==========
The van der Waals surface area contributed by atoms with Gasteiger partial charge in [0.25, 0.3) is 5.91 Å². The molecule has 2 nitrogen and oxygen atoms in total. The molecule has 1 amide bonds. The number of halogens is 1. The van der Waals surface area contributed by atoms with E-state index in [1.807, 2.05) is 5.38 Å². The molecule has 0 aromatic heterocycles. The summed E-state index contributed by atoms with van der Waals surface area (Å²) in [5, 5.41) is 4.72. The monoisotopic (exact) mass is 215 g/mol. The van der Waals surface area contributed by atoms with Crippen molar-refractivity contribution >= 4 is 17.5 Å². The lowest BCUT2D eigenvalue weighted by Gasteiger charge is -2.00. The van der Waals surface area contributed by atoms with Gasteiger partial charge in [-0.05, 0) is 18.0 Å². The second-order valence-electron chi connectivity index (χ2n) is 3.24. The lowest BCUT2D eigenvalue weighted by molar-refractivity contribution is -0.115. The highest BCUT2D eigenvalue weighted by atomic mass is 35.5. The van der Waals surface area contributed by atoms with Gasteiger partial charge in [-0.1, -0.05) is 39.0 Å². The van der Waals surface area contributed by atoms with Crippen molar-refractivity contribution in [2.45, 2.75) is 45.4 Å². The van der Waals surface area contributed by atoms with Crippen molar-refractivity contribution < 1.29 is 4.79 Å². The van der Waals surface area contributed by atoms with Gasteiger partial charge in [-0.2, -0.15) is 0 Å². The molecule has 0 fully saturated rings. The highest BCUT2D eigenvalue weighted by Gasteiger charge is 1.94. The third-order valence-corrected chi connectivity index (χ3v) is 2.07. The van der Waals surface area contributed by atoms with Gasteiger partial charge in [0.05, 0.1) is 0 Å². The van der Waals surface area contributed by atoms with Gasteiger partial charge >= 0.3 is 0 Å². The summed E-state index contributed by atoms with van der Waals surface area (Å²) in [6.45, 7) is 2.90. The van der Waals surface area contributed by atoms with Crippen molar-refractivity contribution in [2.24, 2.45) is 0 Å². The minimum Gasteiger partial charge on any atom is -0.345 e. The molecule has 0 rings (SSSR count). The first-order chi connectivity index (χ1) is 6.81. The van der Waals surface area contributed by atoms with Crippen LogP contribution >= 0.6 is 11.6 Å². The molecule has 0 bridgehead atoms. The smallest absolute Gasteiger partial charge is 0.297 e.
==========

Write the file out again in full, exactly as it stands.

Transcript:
The van der Waals surface area contributed by atoms with Gasteiger partial charge in [0.25, 0.3) is 5.91 Å². The molecule has 2 nitrogen and oxygen atoms in total. The molecule has 1 amide bonds. The number of halogens is 1. The van der Waals surface area contributed by atoms with E-state index in [1.807, 2.05) is 5.38 Å². The molecule has 0 aromatic heterocycles. The summed E-state index contributed by atoms with van der Waals surface area (Å²) in [5, 5.41) is 4.72. The monoisotopic (exact) mass is 215 g/mol. The van der Waals surface area contributed by atoms with Crippen molar-refractivity contribution >= 4 is 17.5 Å². The lowest BCUT2D eigenvalue weighted by Gasteiger charge is -2.00. The van der Waals surface area contributed by atoms with Gasteiger partial charge in [-0.05, 0) is 18.0 Å². The second-order valence-electron chi connectivity index (χ2n) is 3.24. The lowest BCUT2D eigenvalue weighted by molar-refractivity contribution is -0.115. The highest BCUT2D eigenvalue weighted by atomic mass is 35.5. The van der Waals surface area contributed by atoms with Gasteiger partial charge in [-0.1, -0.05) is 39.0 Å². The van der Waals surface area contributed by atoms with Crippen molar-refractivity contribution in [2.45, 2.75) is 45.4 Å². The van der Waals surface area contributed by atoms with Crippen molar-refractivity contribution < 1.29 is 4.79 Å². The van der Waals surface area contributed by atoms with Gasteiger partial charge in [-0.2, -0.15) is 0 Å². The molecule has 0 fully saturated rings. The highest BCUT2D eigenvalue weighted by Gasteiger charge is 1.94. The third-order valence-corrected chi connectivity index (χ3v) is 2.07. The van der Waals surface area contributed by atoms with Gasteiger partial charge in [0.05, 0.1) is 0 Å². The van der Waals surface area contributed by atoms with Gasteiger partial charge >= 0.3 is 0 Å². The summed E-state index contributed by atoms with van der Waals surface area (Å²) in [6.45, 7) is 2.90. The van der Waals surface area contributed by atoms with Crippen molar-refractivity contribution in [2.24, 2.45) is 0 Å². The minimum Gasteiger partial charge on any atom is -0.345 e. The molecule has 0 rings (SSSR count). The first-order chi connectivity index (χ1) is 6.81. The van der Waals surface area contributed by atoms with Crippen LogP contribution >= 0.6 is 11.6 Å². The molecule has 0 bridgehead atoms. The smallest absolute Gasteiger partial charge is 0.297 e.